For those of you that are unfamiliar with the term, S&OP, put simply, it involves understanding the demand profile for your organisation’s end product and closely linking supply chain (and other functional) activity to mirror this demand.

It’s not just for FMCG

I was keen to get an understanding of how Parmalat was able to connect the dots between its market place demand and the supply and production of its own products. I thought, naively, that due to short shelf lives; S&OP was something that was unique (or at least more common) to the food and FMCG industry. But after chatting to Patrick I began to understand that S&OP is a solid business practice whatever industry you’re in. As Patrick points out, it’s all about being responsive rather that reactive.

Patrick explained how the theory of S&OP can be used by firms that don’t even produce a physical product. If Google, for example, is able to understand the demands that its network is likely to come under over the coming weeks and months, the company can start to make arrangements for the required storage and data processing capacity (their supply) to match these demands, hence avoiding an oversupply or worse, a crash.

Cross Functional by Nature

Speaking of his own experience at Parmalat. Patrick discussed the need for S&OP to be addressed from an organisation-wide perspective. “S&OP is, by definition, a cross functional process” he said. It might make sense that procurement or supply chain lead the project because they have close relationships with the supply base, but stakeholders from every area of the business need to be involved if the project is to be a success.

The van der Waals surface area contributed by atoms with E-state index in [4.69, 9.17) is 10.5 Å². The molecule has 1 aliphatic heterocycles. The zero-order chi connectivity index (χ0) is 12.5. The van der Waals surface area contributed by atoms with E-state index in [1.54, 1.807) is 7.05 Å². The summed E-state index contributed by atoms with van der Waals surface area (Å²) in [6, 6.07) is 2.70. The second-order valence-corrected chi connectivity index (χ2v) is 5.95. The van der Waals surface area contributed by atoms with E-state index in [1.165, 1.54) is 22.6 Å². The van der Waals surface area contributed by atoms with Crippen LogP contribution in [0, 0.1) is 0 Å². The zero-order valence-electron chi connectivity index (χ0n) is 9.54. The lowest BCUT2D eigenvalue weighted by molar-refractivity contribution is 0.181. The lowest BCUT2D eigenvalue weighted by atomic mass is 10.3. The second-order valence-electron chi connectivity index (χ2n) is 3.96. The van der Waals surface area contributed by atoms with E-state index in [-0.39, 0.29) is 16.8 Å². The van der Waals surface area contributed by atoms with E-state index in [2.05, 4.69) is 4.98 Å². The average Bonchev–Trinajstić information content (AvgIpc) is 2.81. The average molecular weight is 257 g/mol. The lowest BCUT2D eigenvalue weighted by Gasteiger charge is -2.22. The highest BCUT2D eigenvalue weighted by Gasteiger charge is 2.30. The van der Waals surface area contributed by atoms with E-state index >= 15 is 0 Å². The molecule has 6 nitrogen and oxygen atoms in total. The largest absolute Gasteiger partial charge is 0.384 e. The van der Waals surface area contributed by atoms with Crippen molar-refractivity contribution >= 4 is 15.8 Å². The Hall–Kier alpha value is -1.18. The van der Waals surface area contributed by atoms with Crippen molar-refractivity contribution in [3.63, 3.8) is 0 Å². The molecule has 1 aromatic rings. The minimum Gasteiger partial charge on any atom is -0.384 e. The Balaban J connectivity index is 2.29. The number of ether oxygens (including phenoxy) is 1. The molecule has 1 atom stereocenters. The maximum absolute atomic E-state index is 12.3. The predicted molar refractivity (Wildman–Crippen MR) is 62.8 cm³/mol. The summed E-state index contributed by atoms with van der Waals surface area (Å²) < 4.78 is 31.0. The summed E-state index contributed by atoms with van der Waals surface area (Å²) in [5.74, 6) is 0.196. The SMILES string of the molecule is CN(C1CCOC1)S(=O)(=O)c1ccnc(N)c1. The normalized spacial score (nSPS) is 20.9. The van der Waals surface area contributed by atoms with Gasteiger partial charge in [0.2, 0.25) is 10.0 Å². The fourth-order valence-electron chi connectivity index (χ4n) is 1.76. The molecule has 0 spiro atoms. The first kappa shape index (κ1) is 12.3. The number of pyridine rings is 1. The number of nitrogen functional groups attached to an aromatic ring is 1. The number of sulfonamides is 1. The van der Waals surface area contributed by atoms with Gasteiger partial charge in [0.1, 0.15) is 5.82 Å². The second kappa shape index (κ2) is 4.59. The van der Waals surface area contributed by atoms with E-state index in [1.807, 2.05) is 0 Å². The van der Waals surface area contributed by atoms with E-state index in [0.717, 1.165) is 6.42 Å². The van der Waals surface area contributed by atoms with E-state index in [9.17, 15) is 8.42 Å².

Patrick explained how the Parmalat team responsible for delivering the project was comprised of a mixture of professionals from Sales, Finance, Marketing, Engineering and Procurement. He also said the team was made up of ‘believers’ (those who were sold on the benefits of S&OP) as well as staff that needed some convincing of the project’s merit. This led to strong debate within the team and gave the group vital preparation for the sort of resistance they would face in the implementation phase.

Patrick went on to discuss that Parmalat rolled out the program initially to one category as a sort of pilot project; this process took about six months to get operational. Once the initial program was returning positive results, the firm looked to roll S&OP out across the business.

It doesn’t have to be Lean

I also questioned Patrick on the ‘lean’ aspect of S&OP projects. I feared that closely linking supply and demand could leave organisations exposed should something untoward or unplanned happen. Patrick explained that S&OP doesn’t need to be lean; you can plan for risks and have buffer stock just like before. “It’s all about being responsive to the different scenarios your business might face and having a plan to manage the impact of each of those situations,” he said.

The Benefits